About 5,000 print copies of the new directory are available now throughout the municipalities that make up Palisades, Pennridge and Quakertown Community school districts.

We’ve built focused Upper Bucks County from scratch using chamber members experience, expertise and services they offer. That means money spent to create the publication was reinvested in our own business community. From creating original copy, layout and design to photography, print and online production, this issue is entirely home grown.

Previous editions of the annual publication were produced by packaging publishers, and printed in other parts of the country.

Printed in nearby New Jersey, Chamber Executive Director Tara King witnessed the presses rolling. King had the opportunity roll up her sleeves, view color “tear sheets” as they came off the press, parlay printer lingo, and gained a greater understanding of the complex composition and printing industry process.

A flyer appearing in the February 4th edition of Bucks County Herald announces focused, and its print availability.

In addition to chamber business listings and helpful resources, anyone reading focused can learn about the area. We’ve included feature story-style reporting throughout, as we shine the spotlight on shopping and dining, agriculture and education, business, location, government, demographics, and more.

Think ahead! A photography contest for next year’s edition is an open invitation for anyone with a digital camera or Smartphone, to submit pictures to be considered for publication. Photography contest details will be announced.

Be focused, scout and explore what Upper Bucks County has to offer.

Look for focused throughout the community, available at municipal buildings, and various locations, or stop by the Upper Bucks Visitor Center to pick up a copy today.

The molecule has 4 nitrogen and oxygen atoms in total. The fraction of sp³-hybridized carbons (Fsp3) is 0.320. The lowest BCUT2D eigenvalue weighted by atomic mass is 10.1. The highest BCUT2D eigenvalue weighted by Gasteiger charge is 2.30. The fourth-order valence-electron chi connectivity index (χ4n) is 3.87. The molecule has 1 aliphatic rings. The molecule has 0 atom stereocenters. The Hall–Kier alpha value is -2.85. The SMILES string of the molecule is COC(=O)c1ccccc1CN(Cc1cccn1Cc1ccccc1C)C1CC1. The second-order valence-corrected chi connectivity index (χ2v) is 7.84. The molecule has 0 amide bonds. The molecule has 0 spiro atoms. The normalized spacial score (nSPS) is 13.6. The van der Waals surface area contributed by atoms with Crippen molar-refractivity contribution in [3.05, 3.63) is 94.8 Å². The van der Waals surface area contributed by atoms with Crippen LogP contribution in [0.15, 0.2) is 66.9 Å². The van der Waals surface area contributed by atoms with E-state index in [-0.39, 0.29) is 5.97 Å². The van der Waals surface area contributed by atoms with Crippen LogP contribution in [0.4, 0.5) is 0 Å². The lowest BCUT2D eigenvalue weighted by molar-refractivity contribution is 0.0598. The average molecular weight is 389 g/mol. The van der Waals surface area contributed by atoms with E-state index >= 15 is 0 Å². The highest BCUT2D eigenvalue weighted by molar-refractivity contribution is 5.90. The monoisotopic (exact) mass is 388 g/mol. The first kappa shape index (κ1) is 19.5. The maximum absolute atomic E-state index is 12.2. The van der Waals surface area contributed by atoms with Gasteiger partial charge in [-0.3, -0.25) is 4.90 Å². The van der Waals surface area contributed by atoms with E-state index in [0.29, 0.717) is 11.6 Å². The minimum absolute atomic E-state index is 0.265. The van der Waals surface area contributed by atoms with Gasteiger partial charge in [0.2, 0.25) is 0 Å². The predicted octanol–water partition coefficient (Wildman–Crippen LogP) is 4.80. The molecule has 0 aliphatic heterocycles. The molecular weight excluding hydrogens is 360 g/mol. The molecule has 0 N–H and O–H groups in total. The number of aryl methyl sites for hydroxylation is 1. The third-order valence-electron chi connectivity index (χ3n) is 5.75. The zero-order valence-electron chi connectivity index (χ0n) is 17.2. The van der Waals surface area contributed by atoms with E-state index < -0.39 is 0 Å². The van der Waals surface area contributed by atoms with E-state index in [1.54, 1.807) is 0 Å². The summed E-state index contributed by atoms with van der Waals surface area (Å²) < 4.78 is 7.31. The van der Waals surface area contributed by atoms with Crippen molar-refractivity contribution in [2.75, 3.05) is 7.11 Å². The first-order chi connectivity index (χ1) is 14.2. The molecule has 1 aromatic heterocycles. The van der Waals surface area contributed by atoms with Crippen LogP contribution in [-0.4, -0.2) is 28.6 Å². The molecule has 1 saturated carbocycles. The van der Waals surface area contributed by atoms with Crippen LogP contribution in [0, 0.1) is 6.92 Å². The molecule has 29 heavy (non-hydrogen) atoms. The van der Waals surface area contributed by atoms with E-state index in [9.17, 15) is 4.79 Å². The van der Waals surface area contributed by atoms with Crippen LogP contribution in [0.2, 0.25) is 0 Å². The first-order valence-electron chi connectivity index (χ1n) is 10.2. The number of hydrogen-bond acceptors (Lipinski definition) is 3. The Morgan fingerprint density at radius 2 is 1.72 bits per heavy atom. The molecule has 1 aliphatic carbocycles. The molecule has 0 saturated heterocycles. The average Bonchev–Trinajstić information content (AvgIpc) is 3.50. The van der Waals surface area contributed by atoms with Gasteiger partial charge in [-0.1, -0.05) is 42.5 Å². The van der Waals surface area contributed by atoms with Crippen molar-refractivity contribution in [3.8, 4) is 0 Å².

Upper Bucks Chamber of Commerce & Visitor Center is located at 21 North Main Street, Quakertown. Hours are 9 a.m. to 4 p.m., Monday – Friday.

 

 

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UBCC Year in Review

Abundance. Mild weather. A growing economy and positive outlook.

As we wrap up 2015 there’s a lot to remember, and a lot for which to be thankful.

Making connections, providing resources and offering business leaders an opportunity to find one another, were 2015 hallmarks of the Upper Bucks Chamber of Commerce mission.

From the annual Small Business Conference & Expo at Bucks County Community College, Perkasie Campus in March to developing relationships and better business outcomes, UBCC is an active community member.

Regular business card networking opportunities provide a relaxed way for members to come together. Look for additional, new happy hours in 2016.

The annual June golf classic was another chance to meet and enjoy some relaxed time on the greens. This year’s Upper Bucks Foodie event in October, drew record numbers to the Sands Chrysler Jeep Dodge dealership for an outstanding sold-out evening of great food and drink samplings, raffle baskets, and community bon ami.

Take advantage of online webinars and educational opportunities, free online training and staff development – it’s all available through the chamber.

We’re strengthening business relationships.

Throughout the year we’ve blogged and profiled area business leaders and entrepreneurs from food and home services industries, tech companies, manufacturers, a public school district and the area’s technical career school, among others.